Creating an eco garden is an important part of helping the environment and goes a long way towards reducing the impact we have on the natural world. Growing your own fruit and vegetables removes part of our dependence on large scale commercial agriculture and its reliance on carbon generating fertilizers and pesticides.
Using natural organic growing methods helps to maintain the fragile ecological balance without chemical intervention and provides good quality healthy food that is guaranteed to taste better. Home grown produce is good for the environment and is also good for you.
Soil is the foundation of any vegetable garden and if it is treated well it will reward you with great crops year after year. Ornamental gardens need the same degree of care and will always benefit from organic feeds and mulches to combat invasive weeds.
Your soil needs to conditioned and improved regularly to replace nutrients and rebuild structure after the demands of the previous year’s cultivation and the harsh winter weather. Start your eco-garden with raised beds or borders and supplement the soil with rich, crumbly homemade compost. This free resource is easy to produce and, with very little cost, will add all the necessary nutrients and friendly bacteria you need to bring your garden back to life.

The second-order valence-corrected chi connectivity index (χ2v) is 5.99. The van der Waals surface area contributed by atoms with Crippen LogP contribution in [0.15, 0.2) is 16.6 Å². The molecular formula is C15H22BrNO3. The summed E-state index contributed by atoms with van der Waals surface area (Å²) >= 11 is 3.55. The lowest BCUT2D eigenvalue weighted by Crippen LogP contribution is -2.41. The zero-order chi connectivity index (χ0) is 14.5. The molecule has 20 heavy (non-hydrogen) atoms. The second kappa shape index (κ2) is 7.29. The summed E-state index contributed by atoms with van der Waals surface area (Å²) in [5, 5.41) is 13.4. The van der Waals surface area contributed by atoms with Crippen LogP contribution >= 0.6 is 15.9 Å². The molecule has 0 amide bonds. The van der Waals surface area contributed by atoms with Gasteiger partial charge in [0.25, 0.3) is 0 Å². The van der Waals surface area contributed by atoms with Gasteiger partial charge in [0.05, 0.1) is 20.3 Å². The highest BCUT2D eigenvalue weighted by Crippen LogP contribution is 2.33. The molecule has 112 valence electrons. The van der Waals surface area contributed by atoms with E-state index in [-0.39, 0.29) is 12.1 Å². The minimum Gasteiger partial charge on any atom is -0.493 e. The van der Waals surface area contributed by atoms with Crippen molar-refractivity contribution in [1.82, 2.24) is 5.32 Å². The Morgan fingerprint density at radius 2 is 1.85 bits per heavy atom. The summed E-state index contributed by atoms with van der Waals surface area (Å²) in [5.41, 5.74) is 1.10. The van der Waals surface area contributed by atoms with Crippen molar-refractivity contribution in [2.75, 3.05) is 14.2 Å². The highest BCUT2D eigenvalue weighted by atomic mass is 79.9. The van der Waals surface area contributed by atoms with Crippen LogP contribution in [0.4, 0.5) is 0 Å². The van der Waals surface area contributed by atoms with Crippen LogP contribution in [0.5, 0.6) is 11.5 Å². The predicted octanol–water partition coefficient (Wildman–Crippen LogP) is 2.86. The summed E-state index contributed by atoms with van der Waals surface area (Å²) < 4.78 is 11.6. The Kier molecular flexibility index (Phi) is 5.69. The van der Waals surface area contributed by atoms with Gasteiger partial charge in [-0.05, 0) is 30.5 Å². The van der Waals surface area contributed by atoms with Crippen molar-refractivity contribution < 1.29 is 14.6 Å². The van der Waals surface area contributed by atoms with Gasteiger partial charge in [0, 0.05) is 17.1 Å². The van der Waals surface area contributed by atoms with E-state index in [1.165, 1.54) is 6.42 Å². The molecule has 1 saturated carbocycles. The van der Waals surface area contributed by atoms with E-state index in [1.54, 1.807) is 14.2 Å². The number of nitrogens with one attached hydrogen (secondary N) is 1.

Through the growing season it is important to meet the individual demands of your crops and more supplements may be needed. Effective eco-friendly alternatives are seaweed and farmyard manure. These contain valuable natural nutrients and minerals to aid plant development, from the growing stage right through to fruit development. Practicing a crop rotation system will help match the seasonal demands of the plant with the ability of the soil to provide nutrients naturally.
Pest control is always an issue for gardeners, desperate to protect their precious crops from hungry birds, insects and snails. The use of pesticides may kill off any unwelcome visitors but this will also contaminate the garden.
A safe, organic method of pest control is plant protection, removing the opportunity for the pest to attack your crops. This can involve any barriers that effectively create a wall between plants and pests, weather or diseases. These may include butterfly and bird netting, micromesh, garden fleece, plant collars or garden cloches.